Join SSDP in Baltimore on Monday, July 8th!

Join SSDP in Baltimore on Monday, July 8th!

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Drug legalization is not only harm reduction but also a public health, public safety, and racial justice issue.

Every year, there are more than 1.5 million drug arrests in the United States. More than 80% of these arrests are for possession only.

Twenty-seven states and the District of Columbia have already decriminalized the possession of small amounts of marijuana, and some are exploring the merits of decriminalizing other drugs. The opioid crisis has jump-started the conversation on the best approach to drug use across the country, including in Maryland.

While drug decriminalization is a step in the right direction, it does not go far enough to protect the rights of people who use drugs and people of color. The War on Drugs has been an epic failure and it will take love, determination, vision, and leadership to open people’s minds about ending prohibition.

Students for Sensible Drug Policy and the National Coalition for Drug Legalization are proud to present this opportunity for community engagement, education, and exploration of how drug legalization can be a way to protect public safety. 

Register to Attend

Featured Speakers

Kat Murti, Executive Director, Students for Sensible Drug Policy – Kat began her journey with SSDP in January 2009 and has held multiple roles within the organization. She has been a tireless advocate of ending the War on Drugs for the past 17 years.

Veronica Wright, Founder, National Coalition for Drug Legalization – Veronica is a community leader and strong advocate for the legalization of all drugs. She formerly served on Maryland Montgomery County’s Community Development Action Committee, Maryland Montgomery County’s Alcohol and other Drug Abuse Advisory Council, and as co-chair of the NAACP Maryland State Conference Economic Development Committee.

Neill Franklin, Board Member, National Coalition for Drug Legalization – Neill is a 34-year law enforcement veteran who retired from the Maryland State Police, where he held command positions for both the Education and Career Development Command and the Bureau of Drug and Criminal Enforcement.

Jessica Russell, Pratt Free Market Coordinator, Enoch Pratt Free Library – Jessica is an Indigenous American eclectic artist and community activist. Employing art as a powerful means of community organization, she has dedicated herself to addressing the urgent need for safe spaces that significantly elevate community members’ awareness of city resources.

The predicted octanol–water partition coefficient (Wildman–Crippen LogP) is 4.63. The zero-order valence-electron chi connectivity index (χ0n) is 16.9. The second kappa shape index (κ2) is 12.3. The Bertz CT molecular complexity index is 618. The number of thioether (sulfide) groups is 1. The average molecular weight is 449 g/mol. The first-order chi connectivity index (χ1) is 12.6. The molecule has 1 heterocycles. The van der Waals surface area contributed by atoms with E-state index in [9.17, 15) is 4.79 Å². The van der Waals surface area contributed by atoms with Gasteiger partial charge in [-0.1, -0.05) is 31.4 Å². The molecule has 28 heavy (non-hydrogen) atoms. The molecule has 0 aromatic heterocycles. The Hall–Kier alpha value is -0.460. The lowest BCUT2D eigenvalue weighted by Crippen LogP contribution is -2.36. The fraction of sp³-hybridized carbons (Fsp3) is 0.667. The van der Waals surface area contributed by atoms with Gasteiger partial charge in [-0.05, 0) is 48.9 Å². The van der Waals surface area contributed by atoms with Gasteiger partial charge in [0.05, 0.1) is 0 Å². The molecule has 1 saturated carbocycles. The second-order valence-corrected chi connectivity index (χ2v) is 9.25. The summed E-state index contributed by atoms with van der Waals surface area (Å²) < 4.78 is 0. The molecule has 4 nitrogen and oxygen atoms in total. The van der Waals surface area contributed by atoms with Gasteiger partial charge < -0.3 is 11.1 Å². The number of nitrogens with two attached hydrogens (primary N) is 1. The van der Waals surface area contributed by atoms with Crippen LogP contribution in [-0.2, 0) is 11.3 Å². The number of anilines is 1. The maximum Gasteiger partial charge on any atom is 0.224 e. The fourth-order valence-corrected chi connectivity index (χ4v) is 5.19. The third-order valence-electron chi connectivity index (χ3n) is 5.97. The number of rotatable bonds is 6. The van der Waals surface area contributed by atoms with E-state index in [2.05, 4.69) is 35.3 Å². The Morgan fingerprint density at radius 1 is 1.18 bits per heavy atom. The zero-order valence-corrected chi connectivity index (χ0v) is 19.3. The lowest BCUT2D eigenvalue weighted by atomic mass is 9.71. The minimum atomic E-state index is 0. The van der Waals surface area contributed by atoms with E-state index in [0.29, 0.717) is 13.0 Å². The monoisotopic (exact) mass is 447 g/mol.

Leo Wilson Jr., CEO, A Thought Processed, LLC – A Thought Processed is a boutique media production company and broadcasting network focused on creating positive global impact and change by utilizing creativity and innovation to document socioeconomic issues within our communities and produce relevant outputting works of art.

Duane Davis aka Shorty, Community Activist – As a formerly incarcerated individual, Duane seeks the opportunity to share his story in an effort to help others understand the complexities of the drug war, seek freedom and justice, and challenge oppressive systems anywhere in the world.

Dan Morhaim, M.D. Board-Certified Physician, Emergency Medicine and Internal Medicine – Dan has over 40 years front-line clinical experience in urban, suburban, and rural hospitals. As a Maryland State Legislator, Dan was first elected to the House of Delegates in 1994 and served for 24 years. He was faculty at the Johns Hopkins Bloomberg School of Public Health where he taught graduate students and does research.

Natalie Flath, PhD Candidate, School of Public Health, Johns Hopkins University, Epidemiology, Community Action, Social Justice – A scholar activist with over 10 years of international and domestic experience with an emphasis on integrating civil society leadership and rigorous research practice, Natalie is currently researching drug market violence with the National Coalition for Drug Legalization.